The university technical college programme as a whole is sponsored by the Baker Dearing Educational Trust, [10] established by Lord Baker. Baker Dearing's promotion of UTCs is supported by the Edge Foundation, the Gatsby Charitable Foundation and the Garfield Weston Foundation. [11] Many large companies have pledged to co-sponsor UTCs including Arup, British Airways, Ford, Jaguar Land Rover and Sony. [12]

In 2017, 48 colleges were open. [13]

In May 2021, 50 UTCs had been opened of which 11 had closed, and Sir Simon Milton Westminster UTC about to become the twelfth. [14]

The government minister Berridge told MPs on 29 April 2021 that the government hopes to have a “strong sustainable group of UTCs” by the autumn. She said more could be created only “if there is a bid with a clear vision for the involvement of employers and particularly with the support of the local authority”. [14]

Criticism

The establishment of university technical colleges was criticised by some teaching unions, who claimed they will cause further fragmentation of local provision of education for 16- to 19-year-olds. Others have argued that because they offer similar programmes of study, UTCs will divert funds away from further education colleges. [12]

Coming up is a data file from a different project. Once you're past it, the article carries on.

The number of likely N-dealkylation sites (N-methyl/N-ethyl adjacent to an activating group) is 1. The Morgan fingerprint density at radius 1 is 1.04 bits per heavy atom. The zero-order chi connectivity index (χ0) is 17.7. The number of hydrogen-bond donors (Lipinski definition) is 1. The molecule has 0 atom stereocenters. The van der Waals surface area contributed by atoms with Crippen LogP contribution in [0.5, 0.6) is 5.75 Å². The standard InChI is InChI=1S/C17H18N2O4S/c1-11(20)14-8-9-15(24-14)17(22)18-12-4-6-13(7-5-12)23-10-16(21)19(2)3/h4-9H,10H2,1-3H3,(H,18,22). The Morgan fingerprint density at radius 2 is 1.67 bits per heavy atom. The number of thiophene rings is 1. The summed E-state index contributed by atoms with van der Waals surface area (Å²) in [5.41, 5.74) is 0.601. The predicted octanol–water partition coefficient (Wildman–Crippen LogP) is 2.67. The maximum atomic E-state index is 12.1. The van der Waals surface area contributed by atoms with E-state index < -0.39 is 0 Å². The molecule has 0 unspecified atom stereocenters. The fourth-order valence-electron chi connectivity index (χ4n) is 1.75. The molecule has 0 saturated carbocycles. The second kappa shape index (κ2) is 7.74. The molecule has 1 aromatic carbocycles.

The age intake range of UTCs have also been criticised, with unions arguing that 14 is too early an age for most children to receive such a specialised education. It has also been suggested that the technical and vocational aspects of UTCs will create a two-tier education system, with UTCs being less well regarded than more academically orientated schools. [12] Parents may be unwilling to move their children at 12, then again at 14, particularly to a new and untested school. [3]